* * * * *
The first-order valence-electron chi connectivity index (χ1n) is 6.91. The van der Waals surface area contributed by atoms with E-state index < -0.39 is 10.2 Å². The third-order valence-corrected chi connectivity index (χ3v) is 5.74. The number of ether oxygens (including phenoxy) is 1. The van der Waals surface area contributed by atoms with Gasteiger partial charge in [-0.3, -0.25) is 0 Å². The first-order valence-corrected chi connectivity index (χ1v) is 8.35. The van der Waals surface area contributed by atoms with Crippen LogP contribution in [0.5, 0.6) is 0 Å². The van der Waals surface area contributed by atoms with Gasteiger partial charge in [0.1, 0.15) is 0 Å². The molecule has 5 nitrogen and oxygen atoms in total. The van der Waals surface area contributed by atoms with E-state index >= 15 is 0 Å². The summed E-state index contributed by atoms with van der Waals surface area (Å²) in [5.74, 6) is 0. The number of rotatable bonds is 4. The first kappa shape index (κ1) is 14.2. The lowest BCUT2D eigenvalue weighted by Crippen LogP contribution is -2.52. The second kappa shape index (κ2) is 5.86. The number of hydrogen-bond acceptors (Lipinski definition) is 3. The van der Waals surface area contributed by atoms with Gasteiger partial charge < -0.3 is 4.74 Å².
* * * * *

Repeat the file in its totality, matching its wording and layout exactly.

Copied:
The first-order valence-electron chi connectivity index (χ1n) is 6.91. The van der Waals surface area contributed by atoms with E-state index < -0.39 is 10.2 Å². The third-order valence-corrected chi connectivity index (χ3v) is 5.74. The number of ether oxygens (including phenoxy) is 1. The van der Waals surface area contributed by atoms with Gasteiger partial charge in [-0.3, -0.25) is 0 Å². The first-order valence-corrected chi connectivity index (χ1v) is 8.35. The van der Waals surface area contributed by atoms with Crippen LogP contribution in [0.5, 0.6) is 0 Å². The van der Waals surface area contributed by atoms with Gasteiger partial charge in [0.1, 0.15) is 0 Å². The molecule has 5 nitrogen and oxygen atoms in total. The van der Waals surface area contributed by atoms with E-state index >= 15 is 0 Å². The summed E-state index contributed by atoms with van der Waals surface area (Å²) in [5.74, 6) is 0. The number of rotatable bonds is 4. The first kappa shape index (κ1) is 14.2. The lowest BCUT2D eigenvalue weighted by Crippen LogP contribution is -2.52. The second kappa shape index (κ2) is 5.86. The number of hydrogen-bond acceptors (Lipinski definition) is 3. The van der Waals surface area contributed by atoms with Gasteiger partial charge < -0.3 is 4.74 Å².